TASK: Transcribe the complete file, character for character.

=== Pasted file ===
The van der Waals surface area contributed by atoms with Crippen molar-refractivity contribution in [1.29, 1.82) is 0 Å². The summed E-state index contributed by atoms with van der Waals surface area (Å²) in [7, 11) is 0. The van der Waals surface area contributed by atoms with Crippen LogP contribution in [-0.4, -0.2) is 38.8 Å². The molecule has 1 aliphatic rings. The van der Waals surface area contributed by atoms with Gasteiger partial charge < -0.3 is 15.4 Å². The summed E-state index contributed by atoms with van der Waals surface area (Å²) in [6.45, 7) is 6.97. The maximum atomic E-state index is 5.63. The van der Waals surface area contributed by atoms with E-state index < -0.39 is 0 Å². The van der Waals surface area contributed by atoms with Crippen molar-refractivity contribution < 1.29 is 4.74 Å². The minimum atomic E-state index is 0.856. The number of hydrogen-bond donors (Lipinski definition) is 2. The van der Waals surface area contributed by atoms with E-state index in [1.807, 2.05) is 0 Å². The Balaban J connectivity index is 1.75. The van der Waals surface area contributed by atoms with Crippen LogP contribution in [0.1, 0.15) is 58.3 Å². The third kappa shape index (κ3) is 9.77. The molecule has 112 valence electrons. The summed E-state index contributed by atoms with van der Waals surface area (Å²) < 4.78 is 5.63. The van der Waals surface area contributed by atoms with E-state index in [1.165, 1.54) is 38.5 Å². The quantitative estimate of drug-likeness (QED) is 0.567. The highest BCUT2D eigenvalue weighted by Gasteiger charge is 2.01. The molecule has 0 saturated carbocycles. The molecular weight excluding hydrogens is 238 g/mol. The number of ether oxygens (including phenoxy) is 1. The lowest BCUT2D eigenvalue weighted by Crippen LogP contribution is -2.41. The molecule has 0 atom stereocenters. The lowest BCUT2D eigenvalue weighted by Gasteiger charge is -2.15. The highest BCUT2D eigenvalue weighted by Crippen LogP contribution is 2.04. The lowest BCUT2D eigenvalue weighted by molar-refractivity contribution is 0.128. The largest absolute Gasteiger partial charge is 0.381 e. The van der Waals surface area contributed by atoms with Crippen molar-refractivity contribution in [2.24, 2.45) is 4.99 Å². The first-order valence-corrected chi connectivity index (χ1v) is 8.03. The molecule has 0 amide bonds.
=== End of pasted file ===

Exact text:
The van der Waals surface area contributed by atoms with Crippen molar-refractivity contribution in [1.29, 1.82) is 0 Å². The summed E-state index contributed by atoms with van der Waals surface area (Å²) in [7, 11) is 0. The van der Waals surface area contributed by atoms with Crippen LogP contribution in [-0.4, -0.2) is 38.8 Å². The molecule has 1 aliphatic rings. The van der Waals surface area contributed by atoms with Gasteiger partial charge < -0.3 is 15.4 Å². The summed E-state index contributed by atoms with van der Waals surface area (Å²) in [6.45, 7) is 6.97. The maximum atomic E-state index is 5.63. The van der Waals surface area contributed by atoms with E-state index < -0.39 is 0 Å². The van der Waals surface area contributed by atoms with Crippen molar-refractivity contribution < 1.29 is 4.74 Å². The minimum atomic E-state index is 0.856. The number of hydrogen-bond donors (Lipinski definition) is 2. The van der Waals surface area contributed by atoms with E-state index in [1.807, 2.05) is 0 Å². The Balaban J connectivity index is 1.75. The van der Waals surface area contributed by atoms with Crippen LogP contribution in [0.1, 0.15) is 58.3 Å². The third kappa shape index (κ3) is 9.77. The molecule has 112 valence electrons. The summed E-state index contributed by atoms with van der Waals surface area (Å²) < 4.78 is 5.63. The van der Waals surface area contributed by atoms with E-state index in [1.165, 1.54) is 38.5 Å². The quantitative estimate of drug-likeness (QED) is 0.567. The highest BCUT2D eigenvalue weighted by Gasteiger charge is 2.01. The molecule has 0 saturated carbocycles. The molecular weight excluding hydrogens is 238 g/mol. The number of ether oxygens (including phenoxy) is 1. The lowest BCUT2D eigenvalue weighted by Crippen LogP contribution is -2.41. The molecule has 0 atom stereocenters. The lowest BCUT2D eigenvalue weighted by Gasteiger charge is -2.15. The highest BCUT2D eigenvalue weighted by Crippen LogP contribution is 2.04. The lowest BCUT2D eigenvalue weighted by molar-refractivity contribution is 0.128. The largest absolute Gasteiger partial charge is 0.381 e. The van der Waals surface area contributed by atoms with Crippen molar-refractivity contribution in [2.24, 2.45) is 4.99 Å². The first-order valence-corrected chi connectivity index (χ1v) is 8.03. The molecule has 0 amide bonds.